Dyeing with light-sensitive vat dyes is made more difficult by the fact that the leuko form in which the dyes are sold is not the same color as the final dye color. All of the different colors look alike, except for yellow. The different colors also require different exposure times. Among the original InkoDyes (their colors and therefore some of the formulas have changed), the colors yellow and violet take only one to three minutes under a nearby sunlamp; red and blue take three times as long; and green and brown take six times as long. Colors that have been diluted with water take approximately ten percent longer than the undiluted dyes. The original list of Inkodye colors included red, red-orange, orange, orange-yellow, yellow, yellow-green, green, blue-green, blue, blue-violet, violet, red-violet, brown and black. Currently Inkodye does not include a yellow, which considerably limits color mixing possibilities.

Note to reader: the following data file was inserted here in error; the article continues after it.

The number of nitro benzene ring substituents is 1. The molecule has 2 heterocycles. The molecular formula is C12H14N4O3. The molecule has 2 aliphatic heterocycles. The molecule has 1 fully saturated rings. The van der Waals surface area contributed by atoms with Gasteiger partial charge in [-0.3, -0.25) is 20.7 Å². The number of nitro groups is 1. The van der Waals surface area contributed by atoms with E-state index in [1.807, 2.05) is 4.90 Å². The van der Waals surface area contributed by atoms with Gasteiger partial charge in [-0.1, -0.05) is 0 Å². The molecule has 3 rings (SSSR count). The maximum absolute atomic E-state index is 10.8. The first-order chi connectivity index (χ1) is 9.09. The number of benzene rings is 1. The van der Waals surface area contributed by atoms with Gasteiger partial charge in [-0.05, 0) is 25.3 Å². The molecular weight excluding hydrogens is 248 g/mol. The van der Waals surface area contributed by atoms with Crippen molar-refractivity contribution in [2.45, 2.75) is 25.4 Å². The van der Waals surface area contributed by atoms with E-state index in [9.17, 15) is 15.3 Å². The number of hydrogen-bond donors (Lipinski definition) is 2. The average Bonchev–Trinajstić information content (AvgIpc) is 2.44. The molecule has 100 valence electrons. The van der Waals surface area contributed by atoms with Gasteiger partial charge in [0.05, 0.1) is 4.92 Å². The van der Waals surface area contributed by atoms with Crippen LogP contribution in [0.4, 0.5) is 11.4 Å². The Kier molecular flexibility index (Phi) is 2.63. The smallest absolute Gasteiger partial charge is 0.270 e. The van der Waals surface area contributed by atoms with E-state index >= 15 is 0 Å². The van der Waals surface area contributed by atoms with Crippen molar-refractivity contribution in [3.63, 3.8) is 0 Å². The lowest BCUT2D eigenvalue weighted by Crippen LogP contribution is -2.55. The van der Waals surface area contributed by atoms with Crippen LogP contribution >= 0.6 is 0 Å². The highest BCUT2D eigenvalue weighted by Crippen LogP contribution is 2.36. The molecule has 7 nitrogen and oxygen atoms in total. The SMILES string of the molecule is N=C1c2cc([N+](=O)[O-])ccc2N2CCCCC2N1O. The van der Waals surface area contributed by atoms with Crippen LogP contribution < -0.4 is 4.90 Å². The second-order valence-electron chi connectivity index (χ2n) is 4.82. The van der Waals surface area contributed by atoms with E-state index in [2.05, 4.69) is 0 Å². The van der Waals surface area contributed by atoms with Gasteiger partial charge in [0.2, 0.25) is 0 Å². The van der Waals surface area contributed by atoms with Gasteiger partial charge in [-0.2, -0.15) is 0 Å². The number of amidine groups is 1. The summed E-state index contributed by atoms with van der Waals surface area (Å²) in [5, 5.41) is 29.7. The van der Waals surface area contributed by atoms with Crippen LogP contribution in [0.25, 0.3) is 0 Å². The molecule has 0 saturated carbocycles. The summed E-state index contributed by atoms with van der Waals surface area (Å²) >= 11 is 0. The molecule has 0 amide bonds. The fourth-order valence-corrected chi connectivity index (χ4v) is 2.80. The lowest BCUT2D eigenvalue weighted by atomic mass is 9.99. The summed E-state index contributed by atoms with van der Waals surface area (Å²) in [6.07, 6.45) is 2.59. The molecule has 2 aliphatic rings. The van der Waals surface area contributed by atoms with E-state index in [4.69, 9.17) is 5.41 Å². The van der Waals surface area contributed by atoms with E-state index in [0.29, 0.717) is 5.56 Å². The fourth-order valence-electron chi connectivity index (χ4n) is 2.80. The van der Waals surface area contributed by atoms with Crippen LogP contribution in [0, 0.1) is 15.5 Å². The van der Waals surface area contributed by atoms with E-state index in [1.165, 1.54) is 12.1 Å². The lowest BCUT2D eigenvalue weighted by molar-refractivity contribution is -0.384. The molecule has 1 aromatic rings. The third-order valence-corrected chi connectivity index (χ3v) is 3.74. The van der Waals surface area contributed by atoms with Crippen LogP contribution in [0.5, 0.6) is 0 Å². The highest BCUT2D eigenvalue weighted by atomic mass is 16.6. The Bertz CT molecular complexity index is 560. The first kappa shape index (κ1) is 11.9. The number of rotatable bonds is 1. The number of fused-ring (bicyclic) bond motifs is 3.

A third method is to use blueprinting, using exactly the same photographic techniques used in making architectural blueprints, in which fabric is treated with two chemicals, ammonium ferric citrate and potassium ferricyanide. Sometimes you can find pre-treated fabric, which simplifies matters drastically. The treated fabric, whether purchased pre-treated or prepared in the darkroom at home, must be stored in a light-proof bag. Working quickly, but not necessarily in the dark, you arrange your stencils or objects on the treated fabric, then expose it to the sun. A book on how to do this is Barbara Hewitt's Blueprints on Fabric: Innovative Uses for Cyanotype. The technique is also covered in Deborah Dryden's Fabric Painting and Dyeing for the Theatre. The resulting fabric, or garments, can be washed by hand in phosphate-free detergent (phosphates and soda ash will turn it yellow), but should not be line dried out-of-doors, since extended exposure to the sun will encourage fading. Blueprints on Fabric sells treated fabrics, silk scarves, and t-shirts, as well as chemicals for preparing your own fabric.
All of the pages on this site are copyright ©1998‑2020 Paula E. Burch, Ph.D.
Last updated: July 28, 2014
Page created: July 7, 2006 (some content previously published as "What types of dye are used in sun printing?" on April 21, 2005 in my "All About Hand Dyeing Q&A" blog)
Downloaded: Wednesday, September 23, 2020